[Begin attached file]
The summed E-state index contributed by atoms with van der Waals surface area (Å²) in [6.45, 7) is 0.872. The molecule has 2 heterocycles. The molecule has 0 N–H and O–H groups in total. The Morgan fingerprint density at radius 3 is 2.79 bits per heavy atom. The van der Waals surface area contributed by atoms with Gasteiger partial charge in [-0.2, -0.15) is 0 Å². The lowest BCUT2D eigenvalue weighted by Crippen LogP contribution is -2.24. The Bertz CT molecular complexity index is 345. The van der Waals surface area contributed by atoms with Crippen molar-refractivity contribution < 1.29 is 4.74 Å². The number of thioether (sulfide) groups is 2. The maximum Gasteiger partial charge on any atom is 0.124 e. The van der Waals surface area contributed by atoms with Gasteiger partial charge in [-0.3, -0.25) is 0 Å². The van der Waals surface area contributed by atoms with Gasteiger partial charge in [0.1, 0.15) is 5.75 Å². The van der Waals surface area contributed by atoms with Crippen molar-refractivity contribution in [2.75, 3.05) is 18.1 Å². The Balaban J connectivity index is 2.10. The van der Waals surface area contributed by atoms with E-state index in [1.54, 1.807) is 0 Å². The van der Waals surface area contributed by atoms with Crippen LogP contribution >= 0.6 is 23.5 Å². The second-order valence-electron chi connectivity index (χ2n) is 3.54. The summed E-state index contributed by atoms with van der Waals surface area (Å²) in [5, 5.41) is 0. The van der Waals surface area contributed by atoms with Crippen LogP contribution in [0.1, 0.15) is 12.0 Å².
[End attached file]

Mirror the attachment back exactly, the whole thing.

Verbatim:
The summed E-state index contributed by atoms with van der Waals surface area (Å²) in [6.45, 7) is 0.872. The molecule has 2 heterocycles. The molecule has 0 N–H and O–H groups in total. The Morgan fingerprint density at radius 3 is 2.79 bits per heavy atom. The van der Waals surface area contributed by atoms with Gasteiger partial charge in [-0.2, -0.15) is 0 Å². The lowest BCUT2D eigenvalue weighted by Crippen LogP contribution is -2.24. The Bertz CT molecular complexity index is 345. The van der Waals surface area contributed by atoms with Crippen molar-refractivity contribution < 1.29 is 4.74 Å². The number of thioether (sulfide) groups is 2. The maximum Gasteiger partial charge on any atom is 0.124 e. The van der Waals surface area contributed by atoms with Gasteiger partial charge in [-0.3, -0.25) is 0 Å². The van der Waals surface area contributed by atoms with Gasteiger partial charge in [0.1, 0.15) is 5.75 Å². The van der Waals surface area contributed by atoms with Crippen molar-refractivity contribution in [2.75, 3.05) is 18.1 Å². The Balaban J connectivity index is 2.10. The van der Waals surface area contributed by atoms with E-state index in [1.54, 1.807) is 0 Å². The van der Waals surface area contributed by atoms with Crippen LogP contribution >= 0.6 is 23.5 Å². The second-order valence-electron chi connectivity index (χ2n) is 3.54. The summed E-state index contributed by atoms with van der Waals surface area (Å²) in [5, 5.41) is 0. The van der Waals surface area contributed by atoms with Crippen LogP contribution in [0.1, 0.15) is 12.0 Å².